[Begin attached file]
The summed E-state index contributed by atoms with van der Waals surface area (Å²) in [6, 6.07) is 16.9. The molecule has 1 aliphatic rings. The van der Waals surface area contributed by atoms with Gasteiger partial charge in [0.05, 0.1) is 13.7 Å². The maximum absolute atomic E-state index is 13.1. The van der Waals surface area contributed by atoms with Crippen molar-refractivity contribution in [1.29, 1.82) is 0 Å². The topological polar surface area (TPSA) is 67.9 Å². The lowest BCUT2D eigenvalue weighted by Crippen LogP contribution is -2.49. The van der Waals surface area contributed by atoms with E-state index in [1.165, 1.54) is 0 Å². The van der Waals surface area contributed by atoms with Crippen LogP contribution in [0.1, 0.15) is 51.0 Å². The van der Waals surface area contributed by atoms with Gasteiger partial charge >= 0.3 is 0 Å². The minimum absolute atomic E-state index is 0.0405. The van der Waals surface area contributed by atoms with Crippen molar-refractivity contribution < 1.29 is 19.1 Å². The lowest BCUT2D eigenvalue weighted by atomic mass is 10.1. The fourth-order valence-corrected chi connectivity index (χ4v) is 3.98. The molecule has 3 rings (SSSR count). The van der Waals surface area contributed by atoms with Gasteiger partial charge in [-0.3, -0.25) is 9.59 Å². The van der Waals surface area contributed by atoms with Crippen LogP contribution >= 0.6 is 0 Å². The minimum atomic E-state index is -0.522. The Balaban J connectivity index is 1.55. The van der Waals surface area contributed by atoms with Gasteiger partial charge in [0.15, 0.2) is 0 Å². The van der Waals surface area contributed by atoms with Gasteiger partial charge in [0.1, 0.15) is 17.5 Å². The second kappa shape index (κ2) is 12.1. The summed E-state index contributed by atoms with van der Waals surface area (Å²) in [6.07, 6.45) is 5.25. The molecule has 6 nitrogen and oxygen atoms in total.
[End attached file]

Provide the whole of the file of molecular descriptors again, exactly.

The summed E-state index contributed by atoms with van der Waals surface area (Å²) in [6, 6.07) is 16.9. The molecule has 1 aliphatic rings. The van der Waals surface area contributed by atoms with Gasteiger partial charge in [0.05, 0.1) is 13.7 Å². The maximum absolute atomic E-state index is 13.1. The van der Waals surface area contributed by atoms with Crippen molar-refractivity contribution in [1.29, 1.82) is 0 Å². The topological polar surface area (TPSA) is 67.9 Å². The lowest BCUT2D eigenvalue weighted by Crippen LogP contribution is -2.49. The van der Waals surface area contributed by atoms with E-state index in [1.165, 1.54) is 0 Å². The van der Waals surface area contributed by atoms with Crippen LogP contribution in [0.1, 0.15) is 51.0 Å². The van der Waals surface area contributed by atoms with Gasteiger partial charge >= 0.3 is 0 Å². The minimum absolute atomic E-state index is 0.0405. The van der Waals surface area contributed by atoms with Crippen molar-refractivity contribution < 1.29 is 19.1 Å². The lowest BCUT2D eigenvalue weighted by atomic mass is 10.1. The fourth-order valence-corrected chi connectivity index (χ4v) is 3.98. The molecule has 3 rings (SSSR count). The van der Waals surface area contributed by atoms with Gasteiger partial charge in [-0.3, -0.25) is 9.59 Å². The van der Waals surface area contributed by atoms with Crippen LogP contribution >= 0.6 is 0 Å². The minimum atomic E-state index is -0.522. The Balaban J connectivity index is 1.55. The van der Waals surface area contributed by atoms with Gasteiger partial charge in [0.15, 0.2) is 0 Å². The van der Waals surface area contributed by atoms with Gasteiger partial charge in [0.1, 0.15) is 17.5 Å². The second kappa shape index (κ2) is 12.1. The summed E-state index contributed by atoms with van der Waals surface area (Å²) in [6.07, 6.45) is 5.25. The molecule has 6 nitrogen and oxygen atoms in total.